Where the Wild Things Grow

            Here we are friends, ankle-deep in rich soils, watching the weather for rain events, anticipating bountiful crops and armloads of flowers – summer growing season in full swing, hip-hip-hooray.

            You’ve probably been thinking about the 2020 growing season since 2019 or even 2018 depending on what you’ve been planning. I’d say most New England gardeners of the household variety are always looking forward. You’ve studied the lay of your land, imaged what could grow and then developed plans trying to create what you’ve imagined possible. We, the fearless planters of the tri-towns, have endless imaginations.

            I was sidelined for a couple of years, that backbreaking posture, bending over flower beds necessary in order to maintain a weed-free zone, simply out of the question. It doesn’t take much imagination to guess the vast encroachment of grass and weeds due to neglect. Left to their own devices natural selection, survival of the strongest and most prolific wins. Now with some limited but renewed physical capabilities, I’m back in the garden beds fighting the good fight.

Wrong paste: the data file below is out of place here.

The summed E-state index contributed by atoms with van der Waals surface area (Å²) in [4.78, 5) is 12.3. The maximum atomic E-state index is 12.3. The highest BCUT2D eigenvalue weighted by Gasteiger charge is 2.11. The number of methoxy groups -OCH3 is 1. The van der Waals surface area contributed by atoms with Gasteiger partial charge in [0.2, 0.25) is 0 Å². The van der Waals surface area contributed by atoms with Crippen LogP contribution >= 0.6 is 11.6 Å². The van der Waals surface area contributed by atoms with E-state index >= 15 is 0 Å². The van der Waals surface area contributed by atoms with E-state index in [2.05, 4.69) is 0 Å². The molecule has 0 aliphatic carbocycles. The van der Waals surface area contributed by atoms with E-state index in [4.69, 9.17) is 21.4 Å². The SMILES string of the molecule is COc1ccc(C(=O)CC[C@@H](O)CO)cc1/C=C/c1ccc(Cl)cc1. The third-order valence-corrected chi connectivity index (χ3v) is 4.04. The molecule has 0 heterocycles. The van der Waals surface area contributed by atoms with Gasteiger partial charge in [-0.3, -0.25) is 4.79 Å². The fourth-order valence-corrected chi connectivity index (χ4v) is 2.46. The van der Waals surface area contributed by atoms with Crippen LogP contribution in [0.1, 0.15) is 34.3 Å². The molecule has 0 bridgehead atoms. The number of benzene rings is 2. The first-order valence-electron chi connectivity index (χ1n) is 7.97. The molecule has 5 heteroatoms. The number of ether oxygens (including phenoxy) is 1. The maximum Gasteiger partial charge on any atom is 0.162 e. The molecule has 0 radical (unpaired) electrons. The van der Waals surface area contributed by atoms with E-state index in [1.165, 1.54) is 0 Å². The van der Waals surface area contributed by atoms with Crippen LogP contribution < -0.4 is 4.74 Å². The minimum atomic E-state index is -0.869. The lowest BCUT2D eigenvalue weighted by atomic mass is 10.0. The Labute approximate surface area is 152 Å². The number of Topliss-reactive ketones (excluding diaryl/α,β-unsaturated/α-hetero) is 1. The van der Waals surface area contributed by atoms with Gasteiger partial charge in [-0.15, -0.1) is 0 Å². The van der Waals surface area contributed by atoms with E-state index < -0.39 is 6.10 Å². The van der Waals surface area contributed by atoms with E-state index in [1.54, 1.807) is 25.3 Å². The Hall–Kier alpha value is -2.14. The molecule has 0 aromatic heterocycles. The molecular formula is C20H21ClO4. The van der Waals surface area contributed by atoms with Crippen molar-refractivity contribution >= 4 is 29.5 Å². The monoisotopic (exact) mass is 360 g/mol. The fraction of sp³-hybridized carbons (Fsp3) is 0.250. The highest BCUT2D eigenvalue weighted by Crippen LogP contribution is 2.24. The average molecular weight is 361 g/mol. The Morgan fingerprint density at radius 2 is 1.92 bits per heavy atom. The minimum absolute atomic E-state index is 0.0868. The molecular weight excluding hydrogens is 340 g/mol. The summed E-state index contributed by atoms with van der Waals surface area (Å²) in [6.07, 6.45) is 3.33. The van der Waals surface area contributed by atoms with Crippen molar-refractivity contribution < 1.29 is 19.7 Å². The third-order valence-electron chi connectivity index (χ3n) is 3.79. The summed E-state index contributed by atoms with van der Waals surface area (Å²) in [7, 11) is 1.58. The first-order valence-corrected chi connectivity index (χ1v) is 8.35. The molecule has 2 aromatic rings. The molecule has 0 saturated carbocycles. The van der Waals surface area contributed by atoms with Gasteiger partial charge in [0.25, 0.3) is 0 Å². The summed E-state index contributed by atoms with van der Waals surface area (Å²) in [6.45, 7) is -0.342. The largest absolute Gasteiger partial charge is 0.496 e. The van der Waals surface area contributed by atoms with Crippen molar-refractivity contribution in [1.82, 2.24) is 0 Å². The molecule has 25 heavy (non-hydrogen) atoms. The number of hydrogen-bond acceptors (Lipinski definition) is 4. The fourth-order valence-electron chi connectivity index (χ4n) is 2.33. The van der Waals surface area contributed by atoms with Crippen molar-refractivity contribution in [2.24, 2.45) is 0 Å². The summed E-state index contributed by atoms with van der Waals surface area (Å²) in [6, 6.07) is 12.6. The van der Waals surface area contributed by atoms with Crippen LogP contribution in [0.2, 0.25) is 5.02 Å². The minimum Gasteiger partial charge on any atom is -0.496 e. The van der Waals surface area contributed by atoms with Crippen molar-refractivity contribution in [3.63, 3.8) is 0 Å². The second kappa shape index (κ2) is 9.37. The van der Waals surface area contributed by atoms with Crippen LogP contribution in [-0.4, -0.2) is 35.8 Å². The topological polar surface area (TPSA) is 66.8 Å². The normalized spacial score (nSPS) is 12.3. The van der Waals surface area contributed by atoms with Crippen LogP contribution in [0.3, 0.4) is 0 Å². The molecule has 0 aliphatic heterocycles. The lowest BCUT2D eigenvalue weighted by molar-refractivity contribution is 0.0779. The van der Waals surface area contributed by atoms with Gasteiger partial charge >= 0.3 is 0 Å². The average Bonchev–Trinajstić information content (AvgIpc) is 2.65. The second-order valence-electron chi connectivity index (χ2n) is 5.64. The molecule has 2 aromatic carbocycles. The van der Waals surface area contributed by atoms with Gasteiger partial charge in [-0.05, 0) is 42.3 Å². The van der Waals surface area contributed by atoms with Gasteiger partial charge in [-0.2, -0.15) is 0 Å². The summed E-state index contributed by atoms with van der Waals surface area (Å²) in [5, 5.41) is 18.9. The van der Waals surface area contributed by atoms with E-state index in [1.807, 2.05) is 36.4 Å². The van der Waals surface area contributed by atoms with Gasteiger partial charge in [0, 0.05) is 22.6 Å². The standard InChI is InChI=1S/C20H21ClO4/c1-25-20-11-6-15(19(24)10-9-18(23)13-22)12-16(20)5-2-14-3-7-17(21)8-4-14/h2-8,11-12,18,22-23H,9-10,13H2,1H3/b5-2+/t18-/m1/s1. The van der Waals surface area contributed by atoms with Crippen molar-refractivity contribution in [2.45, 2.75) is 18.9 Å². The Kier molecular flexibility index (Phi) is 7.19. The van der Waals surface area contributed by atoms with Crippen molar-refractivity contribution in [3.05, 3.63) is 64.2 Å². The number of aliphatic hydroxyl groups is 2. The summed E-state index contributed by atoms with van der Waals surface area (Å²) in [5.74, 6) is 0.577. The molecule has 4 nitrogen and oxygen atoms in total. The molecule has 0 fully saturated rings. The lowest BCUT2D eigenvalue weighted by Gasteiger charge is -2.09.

And speaking of invasive species, this year will be spent removing the ubiquitous grass clumps and plain old ordinary weeds from my perennial beds. Yet when I was sidelined I came to realize that not all invaders in the garden need to be ripped from the ground. Some of them support butterflies and hummingbirds. Some of them are pretty, many have grand, evocative names.

            One weed – nay, flower – that I’ve left in the flower beds is the buttercup. The delicate flower cup with its shiny flower of brilliant yellow is a very pleasant addition early in the season. From the second-floor window, I can look down on the backyard flower beds and there beaming up at me reflecting sunlight are the buttercups. Many of us will have that silly childhood memory of holding a buttercup under the chin to detect whether or not we liked butter. Picking handfuls to carry home to mother, she’d place them in a jelly jar filled with water for their short lifespan in captivity.